From Xplor for Kids
September 2016 Issue

persimmons.jpg

Persimmons ripening in fall leaf litter
Although ripe persimmons offer a sweet treat, one bite of an unripe persimmon will make you pucker.

Into The Wild

Publish Date

Sep 01, 2016

Into the Fall Forest

Before winter’s whiteness drifts in, Missouri’s trees paint our state with dazzling colors. But pretty leaves aren’t the only things you’ll find in a fall forest.

Take a Closer Look

Did that bit of bark just move? No, you’ve likely spotted a tiny forest bird called a brown creeper. Creepers fly to the bottom of a tree and spiral up the trunk, around and around, snapping up insects as they go. When they reach the top, they fly down to a new tree and start the dizzying climb again.

Did You Know?

The orange and yellow colors that leaves display in autumn are there all the time, you just can’t see them. A green colored substance called chlorophyll (klor-o-fill) covers up other colors most of the time. Chlorophyll has an important job. It uses sunlight to make food for the tree. But when days get shorter in the fall, leaves quit making chlorophyll. The green fades away, allowing orange and yellow colors to shine.

Taste

If you find a tree with knobby black bark, look up. You’ll probably see orange, golf-ball-sized fruits hanging from its branches. Persimmons taste yummy — if they’re ripe. If they aren’t, one bite will make your mouth pucker like you drank a whole jar of pickle juice. When a persimmon is slightly squishy, it’s ready to eat.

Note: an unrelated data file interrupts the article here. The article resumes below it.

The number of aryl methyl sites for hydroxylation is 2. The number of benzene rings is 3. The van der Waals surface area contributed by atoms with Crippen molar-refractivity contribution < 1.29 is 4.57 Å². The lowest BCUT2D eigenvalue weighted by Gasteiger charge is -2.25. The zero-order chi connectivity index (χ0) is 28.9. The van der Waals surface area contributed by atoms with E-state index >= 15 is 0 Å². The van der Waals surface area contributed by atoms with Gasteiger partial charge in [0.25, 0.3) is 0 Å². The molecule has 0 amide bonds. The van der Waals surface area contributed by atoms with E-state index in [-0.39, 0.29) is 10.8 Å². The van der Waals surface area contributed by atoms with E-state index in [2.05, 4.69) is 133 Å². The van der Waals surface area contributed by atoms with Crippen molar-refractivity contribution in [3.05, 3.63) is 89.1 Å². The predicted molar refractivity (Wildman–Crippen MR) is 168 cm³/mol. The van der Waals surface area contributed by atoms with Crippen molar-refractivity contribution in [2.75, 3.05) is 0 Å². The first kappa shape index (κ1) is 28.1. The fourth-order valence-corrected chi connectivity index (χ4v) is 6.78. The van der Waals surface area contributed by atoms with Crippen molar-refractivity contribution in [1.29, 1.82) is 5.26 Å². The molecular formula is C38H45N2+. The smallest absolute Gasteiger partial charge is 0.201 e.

Where to Go

The Show-Me State’s forests turn showiest in mid-October when oaks and hickories blaze with color. To plan a leaf-peeping adventure, check out fall color reports at short.mdc.mo.gov/Z4E. Then, head to one of these fine forests:

  1. Poosey Conservation Area
  2. Three Creeks Conservation Area
  3. Burr Oak Woods Conservation Nature Center
  4. Powder Valley Conservation Nature Center
  5. Angeline Conservation Area
  6. 6. Ruth and Paul Henning Conservation Area

What Happened Here?

Owls eat their prey whole. Once the unlucky victim lands in the bird’s belly, its soft, meaty parts are quickly digested. Bones, fur, and teeth — which are too hard to digest — are barfed up a few hours later as a hairy gray pellet.

Did You Know?

In the fall, chipmunks have just one thought in their furry little heads: storing food for winter. The hardcore hoarders forage on the forest floor, stuffing their cheeks like grocery sacks so they can scurry home and stash their loot. A single chipmunk may pack its winter pantry with enough seeds and nuts to fill nine 2-liter soda bottles.

Heads Up!

Deer season starts in the fall. Be respectful of hunters and wear hunter orange when you’re in the woods.

Listen

Katydids are green, shaped like leaves, and active at night — they’re basically invisible. To help a mate find them, males “sing” by scraping the smooth edge of one wing against the rough surface of another. Some katydids say their name when they sing. Others sound a bit like a sprinkler: pssst ... pssst ... pssst. Listen for them in treetops from early fall until the first hard frost.

Also in this issue

Monarch Butterfly

Get Out!

Don’t miss the chance to discover nature at these fun events!

Bear cubs cradled by researchers.

Into the Woods With a Bear Researcher

Jeff Beringer studies bears. Maybe because his last name starts with “Ber?” Or maybe because studying bears in the woods is fun, surprising, and important? Let’s ask him!

bobolink on barbed wire

Masters of Migration

More than 300 kinds of birds can be seen in Missouri, and over half of them migrate.

Predator Vs. Prey: White Pelican vs. Gizzard Shad

The struggle to survive isn't always a fair fight: White Pelican vs. Gizzard Shad

Strange but True

Your guide to all the unusual, unique, and unbelievable stuff that goes on in nature.

Boy shooting a home made bow

How To: Build a Bow

You don’t need an expensive bow to practice archery. Here’s how to make one for less than $5 using plumbing pipe.

This Issue's Staff:

Bonnie Chasteen
Les Fortenberry
Karen Hudson
Angie Daly Morfeld
Noppadol Paothong
Marci Porter
Mark Raithel
Laura Scheuler
Matt Seek
David Stonner
Nichole LeClair Terrill
Stephanie Thurber
Cliff White

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